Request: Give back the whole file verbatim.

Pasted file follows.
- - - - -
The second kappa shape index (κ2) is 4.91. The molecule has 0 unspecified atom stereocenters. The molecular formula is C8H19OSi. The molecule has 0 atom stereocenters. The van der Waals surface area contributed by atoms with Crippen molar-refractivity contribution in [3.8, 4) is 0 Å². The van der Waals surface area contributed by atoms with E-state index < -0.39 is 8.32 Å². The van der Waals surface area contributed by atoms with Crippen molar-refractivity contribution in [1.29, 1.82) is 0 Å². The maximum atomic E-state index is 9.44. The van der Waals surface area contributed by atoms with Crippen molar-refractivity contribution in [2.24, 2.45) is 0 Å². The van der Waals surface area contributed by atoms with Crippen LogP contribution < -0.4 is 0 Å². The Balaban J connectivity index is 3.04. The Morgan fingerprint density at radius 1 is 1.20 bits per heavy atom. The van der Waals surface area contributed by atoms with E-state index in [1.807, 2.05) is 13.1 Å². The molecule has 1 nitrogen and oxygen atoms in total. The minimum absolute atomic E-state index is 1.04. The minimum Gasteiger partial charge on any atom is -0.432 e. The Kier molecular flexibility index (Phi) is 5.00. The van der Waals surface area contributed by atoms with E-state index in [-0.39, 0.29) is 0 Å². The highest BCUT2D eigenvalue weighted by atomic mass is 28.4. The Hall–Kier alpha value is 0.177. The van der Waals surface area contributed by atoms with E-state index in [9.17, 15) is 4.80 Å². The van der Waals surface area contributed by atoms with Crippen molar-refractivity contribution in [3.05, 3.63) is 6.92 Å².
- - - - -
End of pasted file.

The second kappa shape index (κ2) is 4.91. The molecule has 0 unspecified atom stereocenters. The molecular formula is C8H19OSi. The molecule has 0 atom stereocenters. The van der Waals surface area contributed by atoms with Crippen molar-refractivity contribution in [3.8, 4) is 0 Å². The van der Waals surface area contributed by atoms with E-state index < -0.39 is 8.32 Å². The van der Waals surface area contributed by atoms with Crippen molar-refractivity contribution in [1.29, 1.82) is 0 Å². The maximum atomic E-state index is 9.44. The van der Waals surface area contributed by atoms with Crippen molar-refractivity contribution in [2.24, 2.45) is 0 Å². The van der Waals surface area contributed by atoms with Crippen LogP contribution < -0.4 is 0 Å². The Balaban J connectivity index is 3.04. The Morgan fingerprint density at radius 1 is 1.20 bits per heavy atom. The van der Waals surface area contributed by atoms with E-state index in [1.807, 2.05) is 13.1 Å². The molecule has 1 nitrogen and oxygen atoms in total. The minimum absolute atomic E-state index is 1.04. The minimum Gasteiger partial charge on any atom is -0.432 e. The Kier molecular flexibility index (Phi) is 5.00. The van der Waals surface area contributed by atoms with E-state index in [-0.39, 0.29) is 0 Å². The highest BCUT2D eigenvalue weighted by atomic mass is 28.4. The Hall–Kier alpha value is 0.177. The van der Waals surface area contributed by atoms with E-state index in [9.17, 15) is 4.80 Å². The van der Waals surface area contributed by atoms with Crippen molar-refractivity contribution in [3.05, 3.63) is 6.92 Å².